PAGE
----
Saturday, September 10, 2022



I have been reading and thinking a lot about rewilding this past month, inspired by first a book called Wilding, and now even more so a book I am just finishing (and sad it is so!) called Feral. I would briefly describe this rewilding movement (process) as one in which environments are let to go their own way, but with an eye towards their richest possible ecology, their origins as a wild land, and the world they actually exist in now. So a light hand of the human and a trust in the wisdom of nature.

I may be talking about this more in days to come.

I even have started on a new round of pictures and have recently been spending some time in an odd environment; a massive new building project in Saint Minneapolis where an enormous car factory used to be and is now part of one of the city's largest ever developments. It is near the river and is being converted into something like a new neighborhood, almost, with apartments, parks, and an uncertain amount of commerce. For now, it is a fascinating, half-finished land with completed new buildings, unfinished buildings, artificial streams and paths and ponds, slag heaps, a city of construction workers, and inadvertent geese ponds in slashed fields of rubble and piled construction materials.

I'm still working out what so appeals to and interests me about this environment: The possibility of a new kind of city in my city? The strange, inadvertent wilds that emerge in a torn-up landscape? Or maybe even the sheer thrill of finally gaining entry to a land long dead and unavailable to me even though I passed it a thousand times? I don't just love the geese ponds that will surely be snuffed out as the development commences, but I love the new, carved out stone and artificial stream, both real as an exposed stream long buried, and manufactured as a contained pathway and park, creating a kind of environment that's stony and canyony like nothing else in this region of the country. But perhaps most of all I am interested right now by the fringe landscapes that are here.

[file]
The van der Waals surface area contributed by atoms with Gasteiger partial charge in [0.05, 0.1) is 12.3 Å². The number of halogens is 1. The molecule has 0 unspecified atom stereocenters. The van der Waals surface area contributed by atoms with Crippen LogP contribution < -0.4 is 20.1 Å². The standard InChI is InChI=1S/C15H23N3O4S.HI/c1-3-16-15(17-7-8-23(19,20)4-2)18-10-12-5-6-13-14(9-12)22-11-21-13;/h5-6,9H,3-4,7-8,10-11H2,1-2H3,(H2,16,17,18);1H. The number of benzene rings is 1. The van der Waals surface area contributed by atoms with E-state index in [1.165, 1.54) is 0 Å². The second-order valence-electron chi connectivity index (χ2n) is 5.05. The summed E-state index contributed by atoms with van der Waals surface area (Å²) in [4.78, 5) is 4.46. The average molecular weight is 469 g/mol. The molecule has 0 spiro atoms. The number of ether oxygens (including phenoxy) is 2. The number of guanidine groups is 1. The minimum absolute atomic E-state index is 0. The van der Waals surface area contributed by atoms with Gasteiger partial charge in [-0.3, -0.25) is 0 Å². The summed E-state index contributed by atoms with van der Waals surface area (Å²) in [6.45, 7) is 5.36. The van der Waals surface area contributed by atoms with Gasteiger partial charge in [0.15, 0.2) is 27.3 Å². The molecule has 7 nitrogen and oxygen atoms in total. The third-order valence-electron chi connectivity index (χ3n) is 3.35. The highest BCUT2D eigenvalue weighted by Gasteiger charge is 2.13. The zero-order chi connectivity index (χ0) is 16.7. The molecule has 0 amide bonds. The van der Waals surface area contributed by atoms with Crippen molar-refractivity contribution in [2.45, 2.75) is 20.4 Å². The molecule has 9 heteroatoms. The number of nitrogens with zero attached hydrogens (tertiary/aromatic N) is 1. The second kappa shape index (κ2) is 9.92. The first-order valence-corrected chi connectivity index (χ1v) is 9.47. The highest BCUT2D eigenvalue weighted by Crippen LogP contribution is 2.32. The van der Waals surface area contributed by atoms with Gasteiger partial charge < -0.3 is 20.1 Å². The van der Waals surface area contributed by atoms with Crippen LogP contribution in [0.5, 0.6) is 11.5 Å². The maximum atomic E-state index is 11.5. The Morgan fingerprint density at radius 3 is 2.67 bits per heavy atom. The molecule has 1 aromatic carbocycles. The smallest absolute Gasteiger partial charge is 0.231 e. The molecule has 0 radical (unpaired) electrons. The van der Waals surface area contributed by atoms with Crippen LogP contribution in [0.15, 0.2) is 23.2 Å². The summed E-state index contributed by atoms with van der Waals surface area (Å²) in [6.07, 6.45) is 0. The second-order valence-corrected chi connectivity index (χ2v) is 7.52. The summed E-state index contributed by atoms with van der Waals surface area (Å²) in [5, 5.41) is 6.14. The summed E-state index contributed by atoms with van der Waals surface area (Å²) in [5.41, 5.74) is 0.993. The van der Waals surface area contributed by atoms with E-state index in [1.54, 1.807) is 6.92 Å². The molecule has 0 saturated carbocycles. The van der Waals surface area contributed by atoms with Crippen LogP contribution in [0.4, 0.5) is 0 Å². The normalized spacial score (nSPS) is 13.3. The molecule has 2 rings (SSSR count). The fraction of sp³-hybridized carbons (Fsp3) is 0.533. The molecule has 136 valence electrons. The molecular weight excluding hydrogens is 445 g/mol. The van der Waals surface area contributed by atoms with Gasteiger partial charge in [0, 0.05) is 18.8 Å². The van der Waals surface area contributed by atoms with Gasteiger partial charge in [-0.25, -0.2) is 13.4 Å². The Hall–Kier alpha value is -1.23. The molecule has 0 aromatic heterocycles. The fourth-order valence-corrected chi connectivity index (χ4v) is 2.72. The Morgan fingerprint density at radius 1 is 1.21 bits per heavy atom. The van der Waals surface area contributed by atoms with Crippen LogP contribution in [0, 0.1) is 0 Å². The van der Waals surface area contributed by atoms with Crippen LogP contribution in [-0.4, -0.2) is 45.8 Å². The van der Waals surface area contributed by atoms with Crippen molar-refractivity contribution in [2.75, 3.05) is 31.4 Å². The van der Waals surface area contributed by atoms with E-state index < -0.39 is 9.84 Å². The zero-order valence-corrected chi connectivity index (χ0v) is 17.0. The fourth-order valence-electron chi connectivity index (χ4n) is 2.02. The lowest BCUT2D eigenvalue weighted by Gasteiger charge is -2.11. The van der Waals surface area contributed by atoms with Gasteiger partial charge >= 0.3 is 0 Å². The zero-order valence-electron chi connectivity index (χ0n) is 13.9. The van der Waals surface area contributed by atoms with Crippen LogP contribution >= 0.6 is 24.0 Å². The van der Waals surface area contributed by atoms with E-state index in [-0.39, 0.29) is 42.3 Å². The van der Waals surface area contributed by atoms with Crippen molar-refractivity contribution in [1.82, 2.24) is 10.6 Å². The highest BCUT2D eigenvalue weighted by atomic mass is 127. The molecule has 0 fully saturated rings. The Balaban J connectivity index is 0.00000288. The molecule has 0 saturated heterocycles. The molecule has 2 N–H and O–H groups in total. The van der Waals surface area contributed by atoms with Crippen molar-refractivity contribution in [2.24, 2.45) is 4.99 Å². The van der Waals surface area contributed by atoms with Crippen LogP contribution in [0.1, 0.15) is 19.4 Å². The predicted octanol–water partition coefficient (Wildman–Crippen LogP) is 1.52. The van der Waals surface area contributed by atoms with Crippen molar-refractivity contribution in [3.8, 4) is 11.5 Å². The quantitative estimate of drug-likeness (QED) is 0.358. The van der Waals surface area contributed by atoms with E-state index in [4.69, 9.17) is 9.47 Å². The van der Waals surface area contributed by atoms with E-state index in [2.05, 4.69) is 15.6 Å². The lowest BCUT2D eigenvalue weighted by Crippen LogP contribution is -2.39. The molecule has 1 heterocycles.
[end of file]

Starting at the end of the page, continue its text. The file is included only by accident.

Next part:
It's almost like they've made these little artificial wild places, and I am enchanted by them, and enjoy them, but they don't seem to have much life to them, and yet beyond them, where they meet a raw, carved up wasted land, there's oddly all this stuff happening, geese and strange bees and masses of frogs and rough hedges of raw wildflowers. I don't know what to make of it, and am curious to see what happens.

1 comment:

  1. Maybe those who are doing that huge project will do at least some of it in ways that help the environment and climate as well as their pockets. I hope you will keep your faithful readers up to date on progress.


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